You know it’s time to update your home technology when your six-year-old complains there’s not enough hard drive space to support his online gaming habit. Our computer’s not even that old. By contrast, the microwave oven is much older, but still fills our needs perfectly. Same with the toaster, the air conditioner, and our mailman.
I smell a conspiracy. It’s called “planned obsolescence,” defined by Wikipedia as “the conscious decision on the part of an agency to produce a consumer product that will become obsolete and/or non-functional in a defined time frame.” In certain circles it’s also called “getting screwed by The Man.”
We have one desktop computer in our home, but holding down the concrete in our basement are two Toshiba laptops donated by my parents, who buy new computers the way some people change underwear.
Inspired by my son’s needs, I took the laptops to my local computer technician, who quickly pronounced the oldest one, a heavy ten year-old Toshiba, a “good doorstop.” I gave it to my twin three year olds, who intrinsically know the difference between cheap toys and expensive appliances when it comes to attractive playthings.
The newer laptop, from 1998, had more promise, though it was a bit of a challenge. The computer rejected Windows XP like a toddler spitting out broccoli rabe. And my dreams of wireless computing with this laptop went up in smoke when I was informed my hardware couldn’t support it. So we basically ripped out the guts, installed Windows SE and stuffed the thing like a Thanksgiving turkey with all the memory it could handle.
With planned obsolescence all the rage in Silicon Valley, and myriad electronic products now available, is it possible for anyone to keep up with technology? Sadly, we try, and leave a Circuit City-themed wasteland in our wake. While cleaning out my basement, I found a cassette walkman and portable CD player, both long since replaced by my iPod. Somewhere underneath my Neil Diamond LP collection, I found a Palm Pilot so antiquated it might as well have contained Abraham Lincoln’s email address (email@example.com).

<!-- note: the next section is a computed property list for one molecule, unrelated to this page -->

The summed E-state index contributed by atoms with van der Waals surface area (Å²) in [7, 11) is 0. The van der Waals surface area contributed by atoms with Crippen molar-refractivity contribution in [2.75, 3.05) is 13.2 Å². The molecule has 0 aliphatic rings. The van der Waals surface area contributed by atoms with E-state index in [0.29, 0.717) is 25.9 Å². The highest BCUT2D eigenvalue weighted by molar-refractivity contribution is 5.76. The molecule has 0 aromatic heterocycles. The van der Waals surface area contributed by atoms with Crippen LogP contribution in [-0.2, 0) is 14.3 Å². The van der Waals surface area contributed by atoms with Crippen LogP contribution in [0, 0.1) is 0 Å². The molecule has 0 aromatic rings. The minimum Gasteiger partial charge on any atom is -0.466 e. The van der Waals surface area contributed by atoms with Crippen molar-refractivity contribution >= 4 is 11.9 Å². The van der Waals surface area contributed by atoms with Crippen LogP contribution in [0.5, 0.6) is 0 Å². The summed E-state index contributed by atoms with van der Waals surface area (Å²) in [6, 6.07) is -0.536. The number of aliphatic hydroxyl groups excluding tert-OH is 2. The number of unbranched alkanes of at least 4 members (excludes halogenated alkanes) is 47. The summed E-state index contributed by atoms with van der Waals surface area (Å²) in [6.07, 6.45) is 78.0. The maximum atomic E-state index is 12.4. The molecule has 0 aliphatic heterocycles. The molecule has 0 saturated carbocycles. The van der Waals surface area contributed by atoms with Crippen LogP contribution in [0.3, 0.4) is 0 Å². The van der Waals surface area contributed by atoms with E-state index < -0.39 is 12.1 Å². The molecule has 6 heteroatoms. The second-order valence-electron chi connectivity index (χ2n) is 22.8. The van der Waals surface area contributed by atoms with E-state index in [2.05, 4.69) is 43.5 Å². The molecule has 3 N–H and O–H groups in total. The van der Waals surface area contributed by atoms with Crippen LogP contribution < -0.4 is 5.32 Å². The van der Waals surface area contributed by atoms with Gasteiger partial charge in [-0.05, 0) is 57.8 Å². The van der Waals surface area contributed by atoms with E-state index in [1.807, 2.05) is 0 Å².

Next to it, I found several cameras that relied on, of all things, film! Take a picture of children nowadays, and they’ll instinctively say, “let me see it!” Explain that the camera is not digital and that developing will take several days, and you’ll get a look of utter confusion.
We can’t help ogling shiny new technology, rationalizing it’ll simplify our lives, even when evidence points to the contrary. Even with the assistance of BlackBerrys, cellphones, PDAs, email, MP3s, and NetFlix, our home and work lives are still more complicated and hectic than ever. And we have more gadgets dangling from our belts than Batman.
Jumping on the technology bandwagon, my local commuter train station now has free wireless connectivity and an impressive computer for patron use, but do you know what? The most appreciated items are still the mediocre coffee, the free book exchange, and the guy selling newspapers and designer handbags who doesn’t take credit cards. When I bring my children to the station, they squeal with delight not at any modern doodads, but at the big shiny trains and their handsomely-attired conductors, much the same as kids have done for decades. Even in this age of information, some institutions transcend obsolescence.
So if you feel left behind as I do when I need my first-grader to explain to me the complex workings of the TiVo remote, don’t feel bad. As Mick Jagger once said, “You can’t always get what you want. But if you try sometimes, you just might find you get what you need.” In fact, he said it last night, after I downloaded him from iTunes.